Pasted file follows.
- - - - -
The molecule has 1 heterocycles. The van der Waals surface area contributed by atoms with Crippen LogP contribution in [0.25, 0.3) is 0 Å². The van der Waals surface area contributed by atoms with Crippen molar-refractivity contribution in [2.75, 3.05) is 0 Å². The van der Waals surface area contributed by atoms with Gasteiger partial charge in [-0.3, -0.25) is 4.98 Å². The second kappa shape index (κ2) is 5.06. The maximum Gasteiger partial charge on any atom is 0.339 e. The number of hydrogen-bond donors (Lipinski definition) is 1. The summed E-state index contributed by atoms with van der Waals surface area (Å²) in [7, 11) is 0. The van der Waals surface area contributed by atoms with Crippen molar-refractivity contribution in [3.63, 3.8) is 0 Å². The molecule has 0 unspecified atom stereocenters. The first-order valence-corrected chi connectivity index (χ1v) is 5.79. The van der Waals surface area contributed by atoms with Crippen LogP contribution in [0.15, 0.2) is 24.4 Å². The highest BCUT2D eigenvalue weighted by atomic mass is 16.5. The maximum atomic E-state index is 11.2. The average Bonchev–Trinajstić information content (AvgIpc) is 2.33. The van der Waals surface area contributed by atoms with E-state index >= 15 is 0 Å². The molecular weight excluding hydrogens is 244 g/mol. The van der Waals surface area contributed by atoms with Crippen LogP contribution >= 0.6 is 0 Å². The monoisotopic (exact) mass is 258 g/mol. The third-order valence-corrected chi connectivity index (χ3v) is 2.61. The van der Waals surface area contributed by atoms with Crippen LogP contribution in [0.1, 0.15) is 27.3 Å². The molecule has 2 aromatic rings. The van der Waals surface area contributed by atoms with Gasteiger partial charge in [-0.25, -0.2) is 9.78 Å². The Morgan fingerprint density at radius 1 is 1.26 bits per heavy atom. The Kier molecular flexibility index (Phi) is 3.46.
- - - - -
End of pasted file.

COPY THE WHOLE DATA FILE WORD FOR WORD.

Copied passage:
The molecule has 1 heterocycles. The van der Waals surface area contributed by atoms with Crippen LogP contribution in [0.25, 0.3) is 0 Å². The van der Waals surface area contributed by atoms with Crippen molar-refractivity contribution in [2.75, 3.05) is 0 Å². The van der Waals surface area contributed by atoms with Gasteiger partial charge in [-0.3, -0.25) is 4.98 Å². The second kappa shape index (κ2) is 5.06. The maximum Gasteiger partial charge on any atom is 0.339 e. The number of hydrogen-bond donors (Lipinski definition) is 1. The summed E-state index contributed by atoms with van der Waals surface area (Å²) in [7, 11) is 0. The van der Waals surface area contributed by atoms with Crippen molar-refractivity contribution in [3.63, 3.8) is 0 Å². The molecule has 0 unspecified atom stereocenters. The first-order valence-corrected chi connectivity index (χ1v) is 5.79. The van der Waals surface area contributed by atoms with Crippen LogP contribution in [0.15, 0.2) is 24.4 Å². The highest BCUT2D eigenvalue weighted by atomic mass is 16.5. The maximum atomic E-state index is 11.2. The average Bonchev–Trinajstić information content (AvgIpc) is 2.33. The van der Waals surface area contributed by atoms with E-state index >= 15 is 0 Å². The molecular weight excluding hydrogens is 244 g/mol. The van der Waals surface area contributed by atoms with Crippen LogP contribution >= 0.6 is 0 Å². The monoisotopic (exact) mass is 258 g/mol. The third-order valence-corrected chi connectivity index (χ3v) is 2.61. The van der Waals surface area contributed by atoms with Crippen LogP contribution in [0.1, 0.15) is 27.3 Å². The molecule has 2 aromatic rings. The van der Waals surface area contributed by atoms with Gasteiger partial charge in [-0.25, -0.2) is 9.78 Å². The Morgan fingerprint density at radius 1 is 1.26 bits per heavy atom. The Kier molecular flexibility index (Phi) is 3.46.